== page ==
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Museum Review: Confederate Memorial Hall Museum, New Orleans, Louisiana

[ 33 ] January 8, 2013 |

Having never actually been to a museum dedicated to the Confederacy before, I had to go to the Confederate Memorial Hall Museum in New Orleans while attending the American Historical Association meeting last weekend.

What can one say about such a place? The building was erected in 1891. It’s an old Gilded Age mansion that I don’t think has even been renovated on the inside since construction. That’s appropriate because I think the people making up the core visitors hold the social values of 1891. It turns out that not only was the Civil War not about slavery, but that there’s no reason to even mention that black people exist. Literally, there’s not one mention of a black person, even as a supposedly loyal servant or something. It turns out that guns and swords are far, far more important. As was that big bad man Benjamin “Beast” Butler. And when you combine the fact that your coolest artifact outside of some battle flags is Benjamin Butler’s chamber pot with the fact that you don’t allow pictures to of anything, meaning I can’t add it to my collection of pictures of American historical toilets (I recommend the 3-seater at the home of Hudson River School artist Thomas Cole), it shows that not only does the museum lack any positive social value, but it can’t even provide the expected negative social value that I was hoping to get by going to one of the United States’ worst museums. Essentially, I see no reason for this museum to exist.

And yes, I was incredibly fearful that someone I know would see me enter or exit the museum.


Comments (33)

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  1. dp says:

    I have driven by that thing hundreds of times, and never felt the urge to stop and enter it.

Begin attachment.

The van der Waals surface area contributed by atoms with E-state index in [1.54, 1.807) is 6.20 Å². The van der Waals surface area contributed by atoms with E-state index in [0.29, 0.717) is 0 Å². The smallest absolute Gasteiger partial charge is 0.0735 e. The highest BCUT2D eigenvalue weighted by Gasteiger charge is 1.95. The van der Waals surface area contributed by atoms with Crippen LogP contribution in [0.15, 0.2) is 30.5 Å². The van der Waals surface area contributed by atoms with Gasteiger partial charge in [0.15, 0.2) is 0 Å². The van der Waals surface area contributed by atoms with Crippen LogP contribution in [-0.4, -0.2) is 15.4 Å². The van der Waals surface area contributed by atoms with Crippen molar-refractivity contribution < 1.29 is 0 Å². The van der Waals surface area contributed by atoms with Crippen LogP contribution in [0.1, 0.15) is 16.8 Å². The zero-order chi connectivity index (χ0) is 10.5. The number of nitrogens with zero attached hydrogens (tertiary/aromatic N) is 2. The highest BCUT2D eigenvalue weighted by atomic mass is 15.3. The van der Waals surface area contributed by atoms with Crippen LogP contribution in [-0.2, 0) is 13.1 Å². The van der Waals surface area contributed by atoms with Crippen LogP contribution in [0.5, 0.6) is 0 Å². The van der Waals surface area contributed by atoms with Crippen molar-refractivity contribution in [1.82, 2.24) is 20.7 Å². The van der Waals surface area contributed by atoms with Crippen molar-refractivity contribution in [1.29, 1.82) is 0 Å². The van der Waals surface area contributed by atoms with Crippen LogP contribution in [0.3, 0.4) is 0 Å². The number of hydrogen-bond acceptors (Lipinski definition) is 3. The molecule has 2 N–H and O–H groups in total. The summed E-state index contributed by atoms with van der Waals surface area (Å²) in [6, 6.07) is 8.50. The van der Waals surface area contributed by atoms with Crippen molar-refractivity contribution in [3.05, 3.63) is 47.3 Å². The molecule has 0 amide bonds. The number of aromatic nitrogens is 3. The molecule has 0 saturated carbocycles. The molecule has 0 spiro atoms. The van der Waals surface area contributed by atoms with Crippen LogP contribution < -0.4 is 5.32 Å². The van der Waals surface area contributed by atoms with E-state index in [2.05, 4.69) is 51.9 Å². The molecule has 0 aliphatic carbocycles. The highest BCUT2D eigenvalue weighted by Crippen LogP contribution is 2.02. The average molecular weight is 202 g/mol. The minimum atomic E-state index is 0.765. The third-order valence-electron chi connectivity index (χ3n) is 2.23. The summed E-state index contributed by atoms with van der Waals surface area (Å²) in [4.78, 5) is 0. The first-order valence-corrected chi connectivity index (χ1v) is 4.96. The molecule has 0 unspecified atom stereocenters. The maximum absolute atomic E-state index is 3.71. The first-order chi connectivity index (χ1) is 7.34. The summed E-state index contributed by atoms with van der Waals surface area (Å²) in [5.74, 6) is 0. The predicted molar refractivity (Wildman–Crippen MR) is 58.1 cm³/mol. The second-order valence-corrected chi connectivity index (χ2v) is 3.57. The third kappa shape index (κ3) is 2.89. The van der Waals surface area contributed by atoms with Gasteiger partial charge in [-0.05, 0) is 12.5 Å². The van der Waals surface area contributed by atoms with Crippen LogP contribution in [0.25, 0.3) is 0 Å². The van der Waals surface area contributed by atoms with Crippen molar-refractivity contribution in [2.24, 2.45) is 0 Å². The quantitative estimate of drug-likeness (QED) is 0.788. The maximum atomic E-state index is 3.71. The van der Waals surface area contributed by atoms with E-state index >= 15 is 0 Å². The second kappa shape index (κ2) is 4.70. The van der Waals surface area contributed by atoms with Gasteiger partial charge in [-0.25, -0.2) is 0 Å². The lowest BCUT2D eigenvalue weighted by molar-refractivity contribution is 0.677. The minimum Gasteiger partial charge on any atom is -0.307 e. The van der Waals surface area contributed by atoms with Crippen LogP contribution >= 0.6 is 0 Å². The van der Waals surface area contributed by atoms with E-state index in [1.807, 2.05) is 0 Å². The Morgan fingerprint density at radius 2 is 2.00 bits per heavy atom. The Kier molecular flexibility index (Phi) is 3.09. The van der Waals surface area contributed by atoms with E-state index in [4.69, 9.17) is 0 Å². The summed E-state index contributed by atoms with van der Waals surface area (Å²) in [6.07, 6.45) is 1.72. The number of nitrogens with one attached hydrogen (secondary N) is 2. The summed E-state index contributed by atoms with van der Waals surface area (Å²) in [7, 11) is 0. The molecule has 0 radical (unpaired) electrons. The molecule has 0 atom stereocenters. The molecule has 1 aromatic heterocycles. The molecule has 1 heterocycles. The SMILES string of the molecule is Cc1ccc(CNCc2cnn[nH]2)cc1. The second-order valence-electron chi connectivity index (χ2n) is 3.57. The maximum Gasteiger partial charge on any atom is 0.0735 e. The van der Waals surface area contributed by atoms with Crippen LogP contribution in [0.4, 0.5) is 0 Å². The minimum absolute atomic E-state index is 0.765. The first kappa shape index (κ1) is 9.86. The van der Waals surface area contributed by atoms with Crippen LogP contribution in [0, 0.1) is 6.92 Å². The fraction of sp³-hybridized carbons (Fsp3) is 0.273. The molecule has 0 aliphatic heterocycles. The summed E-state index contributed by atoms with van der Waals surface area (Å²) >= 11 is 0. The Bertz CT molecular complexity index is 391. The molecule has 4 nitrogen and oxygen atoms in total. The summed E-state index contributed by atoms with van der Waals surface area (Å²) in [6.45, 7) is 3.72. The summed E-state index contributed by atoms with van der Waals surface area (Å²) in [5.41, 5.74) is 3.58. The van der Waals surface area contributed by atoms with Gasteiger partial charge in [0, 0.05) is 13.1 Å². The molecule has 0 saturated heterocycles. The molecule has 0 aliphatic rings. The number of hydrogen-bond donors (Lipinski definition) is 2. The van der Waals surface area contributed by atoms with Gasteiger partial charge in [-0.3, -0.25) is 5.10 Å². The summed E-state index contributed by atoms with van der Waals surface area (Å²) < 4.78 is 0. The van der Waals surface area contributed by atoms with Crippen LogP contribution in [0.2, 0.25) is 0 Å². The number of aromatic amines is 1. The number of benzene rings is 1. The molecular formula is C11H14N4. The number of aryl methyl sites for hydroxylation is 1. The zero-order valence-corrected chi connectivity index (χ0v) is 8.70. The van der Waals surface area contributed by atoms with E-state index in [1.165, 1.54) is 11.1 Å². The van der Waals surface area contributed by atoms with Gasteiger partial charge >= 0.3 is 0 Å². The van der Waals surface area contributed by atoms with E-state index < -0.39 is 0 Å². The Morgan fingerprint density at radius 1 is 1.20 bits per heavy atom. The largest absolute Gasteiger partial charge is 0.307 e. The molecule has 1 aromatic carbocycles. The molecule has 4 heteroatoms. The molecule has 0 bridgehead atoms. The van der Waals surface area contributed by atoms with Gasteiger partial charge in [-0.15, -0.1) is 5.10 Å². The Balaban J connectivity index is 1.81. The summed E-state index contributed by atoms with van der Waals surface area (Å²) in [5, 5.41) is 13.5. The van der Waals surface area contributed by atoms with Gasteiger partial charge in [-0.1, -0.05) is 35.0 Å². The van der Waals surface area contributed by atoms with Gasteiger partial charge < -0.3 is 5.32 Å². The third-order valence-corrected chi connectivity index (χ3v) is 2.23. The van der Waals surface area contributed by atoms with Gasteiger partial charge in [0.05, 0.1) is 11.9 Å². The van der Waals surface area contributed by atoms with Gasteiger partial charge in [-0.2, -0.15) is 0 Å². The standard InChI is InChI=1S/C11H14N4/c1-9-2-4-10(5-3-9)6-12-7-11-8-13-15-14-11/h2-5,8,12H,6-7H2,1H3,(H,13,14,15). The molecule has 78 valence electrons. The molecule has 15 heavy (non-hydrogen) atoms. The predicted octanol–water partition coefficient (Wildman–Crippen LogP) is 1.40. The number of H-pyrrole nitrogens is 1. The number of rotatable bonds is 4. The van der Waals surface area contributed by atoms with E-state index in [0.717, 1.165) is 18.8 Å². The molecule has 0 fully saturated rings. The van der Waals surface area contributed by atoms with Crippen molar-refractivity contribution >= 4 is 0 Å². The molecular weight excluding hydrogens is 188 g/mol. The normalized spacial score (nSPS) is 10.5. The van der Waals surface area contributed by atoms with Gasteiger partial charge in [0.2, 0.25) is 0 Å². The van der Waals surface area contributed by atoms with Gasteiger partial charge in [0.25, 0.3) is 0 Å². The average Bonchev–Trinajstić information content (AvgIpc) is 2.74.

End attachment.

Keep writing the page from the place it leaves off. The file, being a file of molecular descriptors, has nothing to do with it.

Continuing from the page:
Who even maintains it?

  2. There’s a school named for Benjamin Butler in Lowell, but as far as memorials go, it’s tough to beat being held up as the main enemy in a Confederate museum.

  3. Thom says:

    I like this banner on the website, from the Times-Picayune in 1891: “There is not another building in the city like it in interior finish or contents.” We can hope there isn’t.

  4. blowback says:

    But is the Confederate Memorial Hall Museum any better or worse than the Jefferson National Expansion Memorial, which after all celebrates genocide and ethnic cleansing?

    Perhaps you could show us a picture of the three seater – that would be far more interesting than any Confederate Memorial Hall Museum.

  5. LeeEsq says:

    Related, courtesy of Jonathan Bernstein’s blog, I was able to read President Garfield’s inaugeration speech. Reading his inaugeration speech makes it clear that Garfield’s assasination was actually a pretty big strategy. A big part of his speech concerned the rights of African Americans and how there is no room under the Constitution to treat him like a disenfranchised peasentry and argued that it would be better for everybody if they were given full rights now peacefully rather having another struggle over it latter. Garfield also wanted to implement a universal right to education via federally funded and run public schools.

    Its highly unlikely that Garfield would have been able to prevent segregation from emerging but he would have probably made some progress in terms of civil rights for African-Americans. If he was able to create a federal public education system, it would have been better for everybody to.

    • John says:

      In the first place, Charles Guiteau was a madman, and his decision to assassinate Garfield had nothing to do with Garfield’s positions on African-American issues.

      In the second place, Arthur’s faction, the Stalwarts (with whom Guiteau madly identified himself), was in fact the old Grant faction, which had generally been more closely identified with Reconstruction and equal rights for blacks than the reformers who associated with Garfield.

      Is there any reason to believe Garfield’s racial policies would have been particularly different from Arthur’s? I guess Arthur didn’t get an inaugural address, but my understanding is that Garfield’s remarks on race were pretty close to the 1881 standard Republican orthodoxy.